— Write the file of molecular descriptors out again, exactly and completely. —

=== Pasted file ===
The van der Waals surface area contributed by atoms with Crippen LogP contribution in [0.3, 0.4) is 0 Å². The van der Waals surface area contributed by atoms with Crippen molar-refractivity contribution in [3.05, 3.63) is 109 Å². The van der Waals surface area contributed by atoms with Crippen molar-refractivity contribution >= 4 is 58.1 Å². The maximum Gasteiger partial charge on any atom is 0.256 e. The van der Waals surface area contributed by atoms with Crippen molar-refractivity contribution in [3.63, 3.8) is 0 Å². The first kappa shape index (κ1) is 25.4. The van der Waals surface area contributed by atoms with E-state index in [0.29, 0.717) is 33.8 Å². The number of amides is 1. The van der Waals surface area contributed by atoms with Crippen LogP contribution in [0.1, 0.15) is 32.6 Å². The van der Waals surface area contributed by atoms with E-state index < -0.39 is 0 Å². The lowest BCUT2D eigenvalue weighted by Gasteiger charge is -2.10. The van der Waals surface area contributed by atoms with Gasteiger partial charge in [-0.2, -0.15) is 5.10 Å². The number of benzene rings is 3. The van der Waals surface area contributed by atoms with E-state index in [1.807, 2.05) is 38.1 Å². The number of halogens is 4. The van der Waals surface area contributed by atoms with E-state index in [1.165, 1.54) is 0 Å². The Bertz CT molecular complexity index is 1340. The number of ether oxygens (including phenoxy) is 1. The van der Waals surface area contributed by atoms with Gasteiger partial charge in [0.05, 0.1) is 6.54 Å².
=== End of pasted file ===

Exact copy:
The van der Waals surface area contributed by atoms with Crippen LogP contribution in [0.3, 0.4) is 0 Å². The van der Waals surface area contributed by atoms with Crippen molar-refractivity contribution in [3.05, 3.63) is 109 Å². The van der Waals surface area contributed by atoms with Crippen molar-refractivity contribution >= 4 is 58.1 Å². The maximum Gasteiger partial charge on any atom is 0.256 e. The van der Waals surface area contributed by atoms with Crippen molar-refractivity contribution in [3.63, 3.8) is 0 Å². The first kappa shape index (κ1) is 25.4. The van der Waals surface area contributed by atoms with E-state index in [0.29, 0.717) is 33.8 Å². The number of amides is 1. The van der Waals surface area contributed by atoms with Crippen LogP contribution in [0.1, 0.15) is 32.6 Å². The van der Waals surface area contributed by atoms with E-state index < -0.39 is 0 Å². The lowest BCUT2D eigenvalue weighted by Gasteiger charge is -2.10. The van der Waals surface area contributed by atoms with Gasteiger partial charge in [-0.2, -0.15) is 5.10 Å². The number of benzene rings is 3. The van der Waals surface area contributed by atoms with E-state index in [1.807, 2.05) is 38.1 Å². The number of halogens is 4. The van der Waals surface area contributed by atoms with E-state index in [1.165, 1.54) is 0 Å². The Bertz CT molecular complexity index is 1340. The number of ether oxygens (including phenoxy) is 1. The van der Waals surface area contributed by atoms with Gasteiger partial charge in [0.05, 0.1) is 6.54 Å².